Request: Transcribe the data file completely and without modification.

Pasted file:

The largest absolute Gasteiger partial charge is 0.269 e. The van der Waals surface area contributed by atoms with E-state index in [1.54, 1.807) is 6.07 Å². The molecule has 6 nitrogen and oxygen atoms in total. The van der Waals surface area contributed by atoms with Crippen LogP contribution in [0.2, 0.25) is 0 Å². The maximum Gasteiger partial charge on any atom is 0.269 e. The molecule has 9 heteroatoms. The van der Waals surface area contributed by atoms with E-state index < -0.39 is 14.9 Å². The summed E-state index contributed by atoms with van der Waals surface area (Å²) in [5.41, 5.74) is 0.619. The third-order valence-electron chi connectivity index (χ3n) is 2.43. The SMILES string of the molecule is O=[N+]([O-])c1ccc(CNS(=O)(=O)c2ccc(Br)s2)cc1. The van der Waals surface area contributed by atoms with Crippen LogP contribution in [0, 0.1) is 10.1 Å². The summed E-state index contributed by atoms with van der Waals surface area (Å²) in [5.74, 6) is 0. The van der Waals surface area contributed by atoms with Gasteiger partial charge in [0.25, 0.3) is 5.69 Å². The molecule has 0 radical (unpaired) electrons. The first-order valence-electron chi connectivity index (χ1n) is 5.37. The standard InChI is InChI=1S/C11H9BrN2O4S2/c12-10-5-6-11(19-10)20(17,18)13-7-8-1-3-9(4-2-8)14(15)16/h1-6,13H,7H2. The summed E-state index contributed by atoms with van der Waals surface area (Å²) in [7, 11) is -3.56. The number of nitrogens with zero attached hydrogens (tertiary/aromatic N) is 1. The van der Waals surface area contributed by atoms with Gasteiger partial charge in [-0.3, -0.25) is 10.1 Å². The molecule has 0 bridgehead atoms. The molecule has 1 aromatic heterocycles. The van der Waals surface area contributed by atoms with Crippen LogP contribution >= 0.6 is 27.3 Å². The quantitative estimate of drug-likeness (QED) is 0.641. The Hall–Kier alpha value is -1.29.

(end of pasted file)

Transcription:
The largest absolute Gasteiger partial charge is 0.269 e. The van der Waals surface area contributed by atoms with E-state index in [1.54, 1.807) is 6.07 Å². The molecule has 6 nitrogen and oxygen atoms in total. The van der Waals surface area contributed by atoms with Crippen LogP contribution in [0.2, 0.25) is 0 Å². The maximum Gasteiger partial charge on any atom is 0.269 e. The molecule has 9 heteroatoms. The van der Waals surface area contributed by atoms with E-state index < -0.39 is 14.9 Å². The summed E-state index contributed by atoms with van der Waals surface area (Å²) in [5.41, 5.74) is 0.619. The third-order valence-electron chi connectivity index (χ3n) is 2.43. The SMILES string of the molecule is O=[N+]([O-])c1ccc(CNS(=O)(=O)c2ccc(Br)s2)cc1. The van der Waals surface area contributed by atoms with Crippen LogP contribution in [0, 0.1) is 10.1 Å². The summed E-state index contributed by atoms with van der Waals surface area (Å²) in [5.74, 6) is 0. The van der Waals surface area contributed by atoms with Gasteiger partial charge in [0.25, 0.3) is 5.69 Å². The molecule has 0 radical (unpaired) electrons. The first-order valence-electron chi connectivity index (χ1n) is 5.37. The standard InChI is InChI=1S/C11H9BrN2O4S2/c12-10-5-6-11(19-10)20(17,18)13-7-8-1-3-9(4-2-8)14(15)16/h1-6,13H,7H2. The summed E-state index contributed by atoms with van der Waals surface area (Å²) in [7, 11) is -3.56. The number of nitrogens with zero attached hydrogens (tertiary/aromatic N) is 1. The van der Waals surface area contributed by atoms with Gasteiger partial charge in [-0.3, -0.25) is 10.1 Å². The molecule has 0 bridgehead atoms. The molecule has 1 aromatic heterocycles. The van der Waals surface area contributed by atoms with Crippen LogP contribution >= 0.6 is 27.3 Å². The quantitative estimate of drug-likeness (QED) is 0.641. The Hall–Kier alpha value is -1.29.